- What does it mean to have an ‘opposable’ thumb?
- What does it mean to hit a clear note as opposed to a ‘staccato’ note in music?
- What is dexterity, and how does it apply to playing an instrument?
- What is a musical scale? How many notes can it have?
- How does the body regulate temperature?
- What is homeostasis, and how does it apply to blood flow in extremities?
The hand has some of the most complex musculature in the human body. Each finger has an independent muscle/tendon system for movement, which allows for independent movement of each, as well as our ability to oppose our thumbs, a trait largely credited to our use of tools and the subsequent enlargement of the brain case. Since our hands are extremities, they are considerably more affected than our core when exposed to temperature fluctuations. Blood vessels will constrict and/or dilate under temperature fluctuation, and this will affect the functioning and dexterity of the hand. We can measure the effect quantitatively by seeing how well the hand performs a complex activity at different temperatures. Since playing guitar- or any musical instrument- involves many complex movements, it is an ideal vehicle for this measurement.
The materials you will need are:
- A guitar and a guitar player
- A recording device, preferably a computer program like Garage Band or ProTools.
- If you are using a recoding device that does not digitally display time, like the above mentioned, you will need a stopwatch.
- A sink with hot and cold running water
- A thermometer
You probably know where to get most of these materials. Ask around for a guitar player, or play yourself. If you choose to purchase Garage Band or ProTools- both expensive- you can find the software at any Apple Store, though if you do spend that time of money, you probably want to use the programs for other things than just this project. Most any school science lab will have a thermometer you can borrow, or you can purchase one at the hardware store.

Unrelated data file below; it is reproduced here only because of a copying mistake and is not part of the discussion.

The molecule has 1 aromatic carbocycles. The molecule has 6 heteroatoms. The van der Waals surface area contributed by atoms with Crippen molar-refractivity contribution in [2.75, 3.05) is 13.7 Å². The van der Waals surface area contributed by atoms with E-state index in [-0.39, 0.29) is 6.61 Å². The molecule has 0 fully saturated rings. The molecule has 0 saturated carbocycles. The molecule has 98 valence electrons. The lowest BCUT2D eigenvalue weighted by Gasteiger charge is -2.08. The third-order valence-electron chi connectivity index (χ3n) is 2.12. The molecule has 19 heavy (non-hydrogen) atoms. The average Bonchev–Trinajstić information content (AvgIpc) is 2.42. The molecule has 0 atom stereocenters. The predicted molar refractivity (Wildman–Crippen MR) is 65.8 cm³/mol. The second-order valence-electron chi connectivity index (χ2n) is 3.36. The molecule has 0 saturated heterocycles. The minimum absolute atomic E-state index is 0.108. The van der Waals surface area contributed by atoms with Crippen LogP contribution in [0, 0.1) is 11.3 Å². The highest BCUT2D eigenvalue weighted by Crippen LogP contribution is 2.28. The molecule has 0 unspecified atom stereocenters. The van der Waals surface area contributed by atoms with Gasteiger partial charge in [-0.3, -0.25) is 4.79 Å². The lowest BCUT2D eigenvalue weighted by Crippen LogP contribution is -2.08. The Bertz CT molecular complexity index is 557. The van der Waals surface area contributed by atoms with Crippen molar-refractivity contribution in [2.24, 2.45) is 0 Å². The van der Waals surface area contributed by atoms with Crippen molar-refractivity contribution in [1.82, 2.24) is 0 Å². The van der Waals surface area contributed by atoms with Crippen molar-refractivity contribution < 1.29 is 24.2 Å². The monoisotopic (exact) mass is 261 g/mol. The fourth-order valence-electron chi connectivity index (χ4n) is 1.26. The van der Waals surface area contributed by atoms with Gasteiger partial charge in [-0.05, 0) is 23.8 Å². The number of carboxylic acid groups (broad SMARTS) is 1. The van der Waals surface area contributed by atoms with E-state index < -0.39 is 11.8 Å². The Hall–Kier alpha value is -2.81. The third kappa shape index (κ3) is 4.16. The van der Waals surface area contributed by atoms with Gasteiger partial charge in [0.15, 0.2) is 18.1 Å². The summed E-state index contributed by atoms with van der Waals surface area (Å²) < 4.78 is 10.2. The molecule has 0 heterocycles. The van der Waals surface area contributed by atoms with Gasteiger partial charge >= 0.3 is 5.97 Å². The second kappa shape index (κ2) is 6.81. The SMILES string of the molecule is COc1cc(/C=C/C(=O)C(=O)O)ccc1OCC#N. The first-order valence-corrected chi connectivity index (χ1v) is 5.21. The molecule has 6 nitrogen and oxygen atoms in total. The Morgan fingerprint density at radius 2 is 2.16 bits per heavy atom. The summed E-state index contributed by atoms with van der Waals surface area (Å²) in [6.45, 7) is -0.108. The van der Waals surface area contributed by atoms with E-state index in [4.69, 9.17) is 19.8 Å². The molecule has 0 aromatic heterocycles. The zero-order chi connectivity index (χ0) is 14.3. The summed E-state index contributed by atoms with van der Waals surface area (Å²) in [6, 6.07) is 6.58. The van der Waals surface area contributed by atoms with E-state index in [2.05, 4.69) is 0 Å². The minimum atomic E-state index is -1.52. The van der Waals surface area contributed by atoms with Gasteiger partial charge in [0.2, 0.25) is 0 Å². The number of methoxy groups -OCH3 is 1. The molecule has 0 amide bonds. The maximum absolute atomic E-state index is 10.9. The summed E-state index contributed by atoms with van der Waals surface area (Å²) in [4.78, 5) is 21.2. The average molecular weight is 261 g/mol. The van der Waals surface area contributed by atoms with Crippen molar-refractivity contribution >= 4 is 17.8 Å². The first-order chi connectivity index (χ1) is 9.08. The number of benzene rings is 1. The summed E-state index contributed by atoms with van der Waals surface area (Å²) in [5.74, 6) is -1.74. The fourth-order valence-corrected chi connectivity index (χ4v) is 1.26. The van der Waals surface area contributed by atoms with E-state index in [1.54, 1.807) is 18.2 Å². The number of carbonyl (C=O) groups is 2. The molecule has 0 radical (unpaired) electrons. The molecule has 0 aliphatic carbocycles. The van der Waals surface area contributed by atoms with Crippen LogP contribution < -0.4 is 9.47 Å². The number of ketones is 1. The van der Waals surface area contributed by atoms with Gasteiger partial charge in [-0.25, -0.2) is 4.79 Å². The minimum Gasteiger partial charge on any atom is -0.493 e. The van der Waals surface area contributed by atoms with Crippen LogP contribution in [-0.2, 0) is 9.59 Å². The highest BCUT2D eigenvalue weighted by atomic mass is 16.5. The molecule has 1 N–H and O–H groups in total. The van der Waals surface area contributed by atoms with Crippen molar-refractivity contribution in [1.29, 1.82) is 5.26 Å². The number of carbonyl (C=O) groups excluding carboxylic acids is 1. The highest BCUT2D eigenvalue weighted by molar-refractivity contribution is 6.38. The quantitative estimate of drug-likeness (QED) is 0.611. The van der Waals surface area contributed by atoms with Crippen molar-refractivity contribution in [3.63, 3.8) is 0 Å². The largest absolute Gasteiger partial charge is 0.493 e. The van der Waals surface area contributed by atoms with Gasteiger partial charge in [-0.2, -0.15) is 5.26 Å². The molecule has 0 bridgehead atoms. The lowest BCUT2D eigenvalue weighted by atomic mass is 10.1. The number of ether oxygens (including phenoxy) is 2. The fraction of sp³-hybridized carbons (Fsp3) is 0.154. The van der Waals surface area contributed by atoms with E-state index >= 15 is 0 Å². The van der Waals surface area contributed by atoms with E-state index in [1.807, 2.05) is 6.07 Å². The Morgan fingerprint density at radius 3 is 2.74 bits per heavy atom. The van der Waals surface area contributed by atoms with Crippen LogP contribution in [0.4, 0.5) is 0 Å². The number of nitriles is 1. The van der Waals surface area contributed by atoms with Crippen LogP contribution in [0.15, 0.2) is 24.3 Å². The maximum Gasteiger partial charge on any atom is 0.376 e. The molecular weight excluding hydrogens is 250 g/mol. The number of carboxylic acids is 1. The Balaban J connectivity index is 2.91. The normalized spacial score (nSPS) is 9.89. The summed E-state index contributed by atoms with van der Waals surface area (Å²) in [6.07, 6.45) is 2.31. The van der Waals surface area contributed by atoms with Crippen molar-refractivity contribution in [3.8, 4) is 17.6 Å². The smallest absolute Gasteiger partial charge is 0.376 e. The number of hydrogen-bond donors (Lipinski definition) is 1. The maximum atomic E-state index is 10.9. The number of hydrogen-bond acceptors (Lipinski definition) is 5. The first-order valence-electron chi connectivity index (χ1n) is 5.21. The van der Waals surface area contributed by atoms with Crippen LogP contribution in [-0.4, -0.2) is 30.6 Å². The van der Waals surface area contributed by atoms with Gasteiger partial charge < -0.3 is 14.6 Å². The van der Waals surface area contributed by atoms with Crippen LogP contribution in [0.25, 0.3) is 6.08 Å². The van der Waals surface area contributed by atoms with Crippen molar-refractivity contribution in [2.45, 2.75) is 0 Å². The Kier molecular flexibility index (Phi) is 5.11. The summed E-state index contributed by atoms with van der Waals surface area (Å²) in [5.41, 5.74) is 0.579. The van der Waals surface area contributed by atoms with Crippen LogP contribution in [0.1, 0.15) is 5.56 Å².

- Fill up the sink with water and take the temperature with the thermometer.
- Practise changing the temperature and measuring it for a while. You don’t need the intervals to be exactly the same amount of degrees apart, but it will make for more meaningful data if you can come close. Shoot for increments of 5 or 10 degrees.
- When you have a notion of the approximate temperature difference by feel, go and get your guitar player. Make sure you keep a few things constant- the guitar player should not have played guitar earlier in the day, and you probably want to do this the same time every day if you can.
- On day one, start with the coldest temperature you can manage. Have the guitar player immerse his or her hands in the water for 3 minutes.
- Have the guitar player then remove his/her hands from the water, and pick up the guitar. You can have them play any scale, as long as it is the same one every time. Have them play the scale over and over as fast as they can for 60 seconds. Record it as they play.
- Later, listen to how many notes they played in the course of a minute, knowing that there are 8 notes in a typical Western scale. You will have to discount any notes that came out too staccato or muted, as they did note properly strike the note. If you use a 60 second interval, you automatically have a figure in notes/second.
- Repeat steps 3-6 for at least 10 different temperatures if you are using 5 degree increments or 5 different temperatures for 10 degree increments.
- Enter your raw data into a table. If you want a more complete data set, use the same technique on different guitar players, and average the data.
- Use a line graph to show the relationship between temperature and notes per second.
Terms/Concepts:Muscles; Tendons; Blood flow; Dilation; Constriction; Opposable thumb; Dexterity; Musical notes; Musical scales; Percussive stroke (as applied to stringed instruments); Homeostasis